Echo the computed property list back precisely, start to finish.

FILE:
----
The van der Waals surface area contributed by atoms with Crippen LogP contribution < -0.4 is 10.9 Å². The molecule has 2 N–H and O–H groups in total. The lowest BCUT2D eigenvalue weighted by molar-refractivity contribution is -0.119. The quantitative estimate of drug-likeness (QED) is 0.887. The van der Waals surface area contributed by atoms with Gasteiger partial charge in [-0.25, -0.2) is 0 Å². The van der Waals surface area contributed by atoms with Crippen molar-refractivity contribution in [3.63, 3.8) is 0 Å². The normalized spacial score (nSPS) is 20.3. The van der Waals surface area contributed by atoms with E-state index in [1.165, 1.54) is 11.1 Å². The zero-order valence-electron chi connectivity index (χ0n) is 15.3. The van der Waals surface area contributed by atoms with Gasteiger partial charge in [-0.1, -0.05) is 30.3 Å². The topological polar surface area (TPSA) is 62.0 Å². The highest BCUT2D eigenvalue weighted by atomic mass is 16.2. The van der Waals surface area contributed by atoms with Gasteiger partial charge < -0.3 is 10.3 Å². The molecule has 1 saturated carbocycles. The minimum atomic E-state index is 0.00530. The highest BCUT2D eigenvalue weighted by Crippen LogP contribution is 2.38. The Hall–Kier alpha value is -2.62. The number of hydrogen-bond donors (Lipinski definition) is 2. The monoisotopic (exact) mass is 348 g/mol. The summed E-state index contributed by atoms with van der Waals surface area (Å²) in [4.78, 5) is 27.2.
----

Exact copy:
The van der Waals surface area contributed by atoms with Crippen LogP contribution < -0.4 is 10.9 Å². The molecule has 2 N–H and O–H groups in total. The lowest BCUT2D eigenvalue weighted by molar-refractivity contribution is -0.119. The quantitative estimate of drug-likeness (QED) is 0.887. The van der Waals surface area contributed by atoms with Gasteiger partial charge in [-0.25, -0.2) is 0 Å². The van der Waals surface area contributed by atoms with Crippen molar-refractivity contribution in [3.63, 3.8) is 0 Å². The normalized spacial score (nSPS) is 20.3. The van der Waals surface area contributed by atoms with E-state index in [1.165, 1.54) is 11.1 Å². The zero-order valence-electron chi connectivity index (χ0n) is 15.3. The van der Waals surface area contributed by atoms with Gasteiger partial charge in [-0.1, -0.05) is 30.3 Å². The topological polar surface area (TPSA) is 62.0 Å². The highest BCUT2D eigenvalue weighted by atomic mass is 16.2. The van der Waals surface area contributed by atoms with Gasteiger partial charge < -0.3 is 10.3 Å². The molecule has 1 saturated carbocycles. The minimum atomic E-state index is 0.00530. The highest BCUT2D eigenvalue weighted by Crippen LogP contribution is 2.38. The Hall–Kier alpha value is -2.62. The number of hydrogen-bond donors (Lipinski definition) is 2. The monoisotopic (exact) mass is 348 g/mol. The summed E-state index contributed by atoms with van der Waals surface area (Å²) in [4.78, 5) is 27.2.